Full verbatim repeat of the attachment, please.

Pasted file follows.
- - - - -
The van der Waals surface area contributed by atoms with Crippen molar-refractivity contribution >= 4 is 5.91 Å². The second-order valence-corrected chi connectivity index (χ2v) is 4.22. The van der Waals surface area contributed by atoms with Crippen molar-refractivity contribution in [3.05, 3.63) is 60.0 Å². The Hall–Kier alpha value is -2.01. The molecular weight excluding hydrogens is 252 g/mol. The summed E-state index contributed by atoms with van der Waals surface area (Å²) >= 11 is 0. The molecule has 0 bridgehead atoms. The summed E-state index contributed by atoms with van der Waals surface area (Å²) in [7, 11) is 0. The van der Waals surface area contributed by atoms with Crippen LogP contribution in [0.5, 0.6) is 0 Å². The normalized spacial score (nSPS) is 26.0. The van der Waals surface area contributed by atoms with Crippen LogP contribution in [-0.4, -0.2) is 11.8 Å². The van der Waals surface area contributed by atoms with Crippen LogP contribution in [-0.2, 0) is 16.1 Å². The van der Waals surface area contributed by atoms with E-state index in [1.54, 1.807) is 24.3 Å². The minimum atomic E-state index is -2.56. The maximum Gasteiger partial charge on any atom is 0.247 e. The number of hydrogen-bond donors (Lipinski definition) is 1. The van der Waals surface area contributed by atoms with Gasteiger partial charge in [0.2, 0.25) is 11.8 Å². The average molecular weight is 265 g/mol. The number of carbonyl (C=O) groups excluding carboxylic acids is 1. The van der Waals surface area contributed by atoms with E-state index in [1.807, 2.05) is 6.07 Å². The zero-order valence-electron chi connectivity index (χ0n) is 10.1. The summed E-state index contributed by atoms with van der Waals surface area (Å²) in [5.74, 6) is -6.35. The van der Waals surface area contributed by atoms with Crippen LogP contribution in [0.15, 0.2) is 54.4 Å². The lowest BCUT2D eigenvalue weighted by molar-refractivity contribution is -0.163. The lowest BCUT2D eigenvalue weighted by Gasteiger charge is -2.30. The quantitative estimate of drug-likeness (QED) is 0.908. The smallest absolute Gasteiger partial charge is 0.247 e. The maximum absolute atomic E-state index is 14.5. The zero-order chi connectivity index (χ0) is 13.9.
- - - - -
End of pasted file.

The van der Waals surface area contributed by atoms with Crippen molar-refractivity contribution >= 4 is 5.91 Å². The second-order valence-corrected chi connectivity index (χ2v) is 4.22. The van der Waals surface area contributed by atoms with Crippen molar-refractivity contribution in [3.05, 3.63) is 60.0 Å². The Hall–Kier alpha value is -2.01. The molecular weight excluding hydrogens is 252 g/mol. The summed E-state index contributed by atoms with van der Waals surface area (Å²) >= 11 is 0. The molecule has 0 bridgehead atoms. The summed E-state index contributed by atoms with van der Waals surface area (Å²) in [7, 11) is 0. The van der Waals surface area contributed by atoms with Crippen LogP contribution in [0.5, 0.6) is 0 Å². The normalized spacial score (nSPS) is 26.0. The van der Waals surface area contributed by atoms with Crippen LogP contribution in [-0.4, -0.2) is 11.8 Å². The van der Waals surface area contributed by atoms with Crippen LogP contribution in [-0.2, 0) is 16.1 Å². The van der Waals surface area contributed by atoms with E-state index in [1.54, 1.807) is 24.3 Å². The minimum atomic E-state index is -2.56. The maximum Gasteiger partial charge on any atom is 0.247 e. The number of hydrogen-bond donors (Lipinski definition) is 1. The van der Waals surface area contributed by atoms with Gasteiger partial charge in [0.2, 0.25) is 11.8 Å². The average molecular weight is 265 g/mol. The number of carbonyl (C=O) groups excluding carboxylic acids is 1. The van der Waals surface area contributed by atoms with E-state index in [1.807, 2.05) is 6.07 Å². The zero-order valence-electron chi connectivity index (χ0n) is 10.1. The summed E-state index contributed by atoms with van der Waals surface area (Å²) in [5.74, 6) is -6.35. The van der Waals surface area contributed by atoms with Crippen LogP contribution in [0.15, 0.2) is 54.4 Å². The lowest BCUT2D eigenvalue weighted by molar-refractivity contribution is -0.163. The lowest BCUT2D eigenvalue weighted by Gasteiger charge is -2.30. The quantitative estimate of drug-likeness (QED) is 0.908. The smallest absolute Gasteiger partial charge is 0.247 e. The maximum absolute atomic E-state index is 14.5. The zero-order chi connectivity index (χ0) is 13.9.